Immigrant To Be Charged With Chandra Levy's Murder

WASHINGTON (AP) -- An arrest warrant was issued Tuesday for an imprisoned Salvadoran immigrant in the killing of federal intern Chandra Levy, nearly eight years after the case captivated the country and ended the career of a congressman.

The warrant accuses Ingmar Guandique (gwan-DEE'-kay) of killing Levy on May 1, 2001, as she jogged through Rock Creek Park in Washington, D.C. Guandique, 27, is already serving time in a federal prison in Adelanto, Calif., for attacking two women in the same park in the weeks following Levy's disappearance.

"We take solace in the fact that the search for the person responsible has ended and our daughter can finally truly rest in peace," Levy's parents, Bob and Susan Levy, said in a statement given to The Associated Press. "Thankfully the individual responsible for this most heinous and terrible crime will finally be held accountable for his actions and hopefully unable to hurt anyone else ever again."

The break was a long-awaited development in an investigation that had gone cold for years after destroying the career of former U.S. Rep. Gary Condit of California. Authorities questioned Condit, her congressman, in the disappearance, but he was never a suspect in her death. Condit, a popular Democrat for a dozen years in his district, was reportedly having an affair with Levy, and the negative publicity from the case was cited as the main reason for his overwhelming primary loss in 2002.

Levy was 24 and had just completed an internship with the U.S. Bureau of Prisons when she disappeared after leaving her city apartment. The Modesto, Calif., woman was wearing jogging clothes when she vanished, and a man walking his dog found her skull and bones in the park a year later.

The warrant suggests that the killing was a random act of violence, and indicates interviews investigators conducted with 12 witnesses gave them some of the evidence they needed to pursue a case.

Key to breaking the case appeared to be interviews with witnesses who claimed Guandique had bragged to them about killing and raping women, and in two cases, specifically acknowledged killing Levy. And when investigators searched his jail cell, they made another chilling find: a photograph of the young, dark-haried Levy ripped from a magazine.

According to an affidavit supporting the arrest warrant, one of the witnesses said Guandique said that he and two male teenagers were sitting on a bench in a park smoking marijuana and cocaine when he saw Levy jogging. The witness said Guandique thought Levy "looked good" and told the two teenagers that he was going to "get her."

The witness told police that Guandique said the three followed her along a path and at one point grabbed her and took her into the bushes. Guandique allegedly told the witness she started screaming and fighting back, at which point he grabbed her by the neck and choked her to death, so that people nearby would not hear the struggle.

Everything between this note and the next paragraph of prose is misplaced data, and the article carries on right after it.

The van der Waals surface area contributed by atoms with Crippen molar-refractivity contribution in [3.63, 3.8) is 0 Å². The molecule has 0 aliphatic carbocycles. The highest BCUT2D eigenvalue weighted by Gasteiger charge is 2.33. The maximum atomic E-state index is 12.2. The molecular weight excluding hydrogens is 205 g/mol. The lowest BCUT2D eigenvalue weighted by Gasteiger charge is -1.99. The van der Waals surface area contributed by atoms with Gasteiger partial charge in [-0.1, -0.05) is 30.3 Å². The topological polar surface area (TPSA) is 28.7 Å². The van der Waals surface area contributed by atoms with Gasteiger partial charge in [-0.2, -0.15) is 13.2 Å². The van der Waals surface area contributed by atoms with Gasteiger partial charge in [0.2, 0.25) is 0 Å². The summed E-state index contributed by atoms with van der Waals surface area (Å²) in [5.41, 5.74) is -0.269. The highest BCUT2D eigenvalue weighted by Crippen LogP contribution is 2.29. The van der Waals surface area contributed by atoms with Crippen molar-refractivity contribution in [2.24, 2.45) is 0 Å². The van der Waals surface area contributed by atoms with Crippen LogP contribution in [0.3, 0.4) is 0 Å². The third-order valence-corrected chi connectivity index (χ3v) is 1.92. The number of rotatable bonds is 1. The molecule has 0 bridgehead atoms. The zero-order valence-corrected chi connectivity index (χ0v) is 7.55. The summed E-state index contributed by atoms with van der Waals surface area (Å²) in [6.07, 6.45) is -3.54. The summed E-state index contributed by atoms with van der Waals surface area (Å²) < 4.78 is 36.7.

Police said her clothing was strewn from the path, down a steep hill toward the bottom of a ravine. Her shoes were unlaced. Her clothing was turned inside out. Her tights were knotted into restraints.

"It appears that Guandique wanted Ms. Levy naked and incapacitated," the document said.

During the attack, Levy scratched him, the affidavit says. To hide that evidence, the witness said Guandique instructed his family to tell police the scratches came from a fight with his girlfriend if he was ever questioned.

Investigators spoke with Guandique during 2001 and 2002, and at one point administered a polygraph test that was inconclusive. During that time, they also questioned his family and friends, but found no leads relating to Levy.

In a statement, Guandique's attorneys called the latest investigation "flawed."

"This flawed investigation, characterized by the many mistakes and missteps of the Metropolitan Police Department and every federal agency that has attempted to solve this case, will not end with the simple issuance of an arrest warrant against Mr. Guandique," the attorneys, Santha Sonenberg and Maria Hawilo, said. "The public should not draw any conclusions based on speculation by the media and incomplete information. We look forward to trying this case before unbiased jurors who will not rush to judgment."

On Feb. 20, Levy's parents said District of Columbia Police Chief Cathy Lanier had told them an arrest was coming within days. Investigators spent last week interviewing two inmates Guandique spoke to while in prison, according to a person close to the Levy investigation who spoke on condition of anonymity because he was not authorized to speak about the investigation.

"It dawned on me that there's very little I can do or anyone else can do for the Levys other than to offer them justice," Lanier said at a news conference to announce the warrant. "This has been a long time coming."

Authorities said they hoped Guandique would be brought to Washington sometime in the next two months to face a charge of first-degree murder. He was set to be released from prison Oct. 5, 2011. If convicted in Levy's death, he could face between 30 and 60 years more behind bars.

Jean Condit, the former congressman's mother, said her son was glad to hear the arrest warrant was filed, but that she didn't think the development could erase the pain both families had suffered.

"It is good news in a way, but it's still heartbreaking," said Jean Condit, of Ceres, the small San Joaquin Valley town where her son's political career began. "The hurt that has been done to our family will be never be resolved in this world and of course this is nothing that's going to make any difference for her parents, who have grieved so much."

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